that they might again be together. During the following summer the
family made a tour through Switzerland, much to the delight of Felix,
enjoyed every moment. There was little time for real work in
but a couple of songs and the beginning of a piano quartet were
the view of Lake Geneva and its exquisite surroundings.
When Felix returned to Berlin, he had
grown much, physically as well as
mentally. He was now tall and strong, his curling locks had been
and he seemed at a single bound to have become almost a man. His happy,
boyish spirits, however, had not changed in the least. About this time
family removed from their home on the Neue Promenade, to a larger and
stately mansion, No. 3 Leipsiger Strasse, then situated on the
the town, near the Potsdam Gate. As those who know the modern city
this house, now no longer a private residence, stands in the very heart
of traffic and business. The rooms of the new home were large and
with a spacious salon suitable for musicals and large functions. A fine
garden or park belonged to the house, where were lawns shaded by forest
trees, winding paths, flowering shrubs and arbors in shady nooks,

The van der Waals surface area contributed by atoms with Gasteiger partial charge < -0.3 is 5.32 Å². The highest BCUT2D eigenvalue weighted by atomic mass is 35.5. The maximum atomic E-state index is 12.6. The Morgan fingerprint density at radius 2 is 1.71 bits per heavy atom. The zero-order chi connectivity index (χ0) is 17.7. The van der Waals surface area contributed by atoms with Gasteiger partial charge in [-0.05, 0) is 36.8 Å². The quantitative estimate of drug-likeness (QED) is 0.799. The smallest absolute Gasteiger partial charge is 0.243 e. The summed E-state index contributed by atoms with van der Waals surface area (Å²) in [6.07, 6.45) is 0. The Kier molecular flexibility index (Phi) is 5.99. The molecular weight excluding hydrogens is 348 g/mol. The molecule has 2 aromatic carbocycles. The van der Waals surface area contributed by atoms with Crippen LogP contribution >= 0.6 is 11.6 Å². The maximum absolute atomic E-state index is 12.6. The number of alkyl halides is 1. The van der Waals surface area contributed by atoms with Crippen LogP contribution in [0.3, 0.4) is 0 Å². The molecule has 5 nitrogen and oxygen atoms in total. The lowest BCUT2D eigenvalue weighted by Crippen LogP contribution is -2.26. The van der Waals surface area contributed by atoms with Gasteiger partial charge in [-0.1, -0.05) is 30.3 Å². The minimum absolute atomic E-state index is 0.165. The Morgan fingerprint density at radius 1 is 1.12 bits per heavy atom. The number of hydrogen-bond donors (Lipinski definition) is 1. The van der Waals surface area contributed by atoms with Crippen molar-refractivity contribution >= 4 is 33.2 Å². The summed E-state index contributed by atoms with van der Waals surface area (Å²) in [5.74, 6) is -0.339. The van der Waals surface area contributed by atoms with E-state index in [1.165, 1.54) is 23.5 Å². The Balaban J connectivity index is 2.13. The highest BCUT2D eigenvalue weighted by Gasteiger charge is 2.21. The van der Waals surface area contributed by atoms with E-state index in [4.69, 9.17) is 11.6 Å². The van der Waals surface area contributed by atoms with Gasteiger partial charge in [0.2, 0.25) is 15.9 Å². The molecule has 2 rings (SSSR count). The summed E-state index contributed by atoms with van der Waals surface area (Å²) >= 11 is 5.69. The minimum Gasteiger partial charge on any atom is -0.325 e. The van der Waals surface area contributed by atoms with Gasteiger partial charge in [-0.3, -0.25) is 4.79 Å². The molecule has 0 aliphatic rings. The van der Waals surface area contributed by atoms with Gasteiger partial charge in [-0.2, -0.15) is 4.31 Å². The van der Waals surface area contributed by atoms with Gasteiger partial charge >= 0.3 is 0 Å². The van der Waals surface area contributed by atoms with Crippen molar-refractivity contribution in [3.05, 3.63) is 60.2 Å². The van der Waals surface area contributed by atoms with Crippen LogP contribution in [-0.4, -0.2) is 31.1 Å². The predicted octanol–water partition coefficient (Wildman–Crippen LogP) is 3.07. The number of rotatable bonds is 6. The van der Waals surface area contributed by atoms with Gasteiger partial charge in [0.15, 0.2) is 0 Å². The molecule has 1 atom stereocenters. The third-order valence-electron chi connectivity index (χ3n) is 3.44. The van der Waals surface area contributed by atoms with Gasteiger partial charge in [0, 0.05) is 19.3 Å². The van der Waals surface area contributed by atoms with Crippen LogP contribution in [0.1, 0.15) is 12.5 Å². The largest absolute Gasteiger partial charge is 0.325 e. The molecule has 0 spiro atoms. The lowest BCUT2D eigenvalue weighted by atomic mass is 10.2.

quiet retreats. Best of all there was a garden house, with a central
which would hold several hundred people, having long windows and glass
doors looking out upon the trees and flowers. Sunday concerts were soon
resumed and given in the garden house, where, on week days the young
met, with friends and elders, to play, and act and enjoy the social
of the home. The mansion and its hospitality became famous, and every
great musician, at one time or another, came to pay his respects and
acquainted with this art-loving family.
At a family party in honor of Felix's
fifteenth birthday, his teacher
Zelter saluted him as no longer an apprentice, but as an "assistant"
member of the Brotherhood of Art. Very soon after this the young
completed two important works. The first was an Octet for strings. He
not yet seventeen when the Octet was finished, which was pronounced the
most fresh and original work he had yet accomplished. It marked a
stage in the gifted youth's development. The composition which followed
the beautiful "Midsummer Night's Dream" music. He and his sister Fanny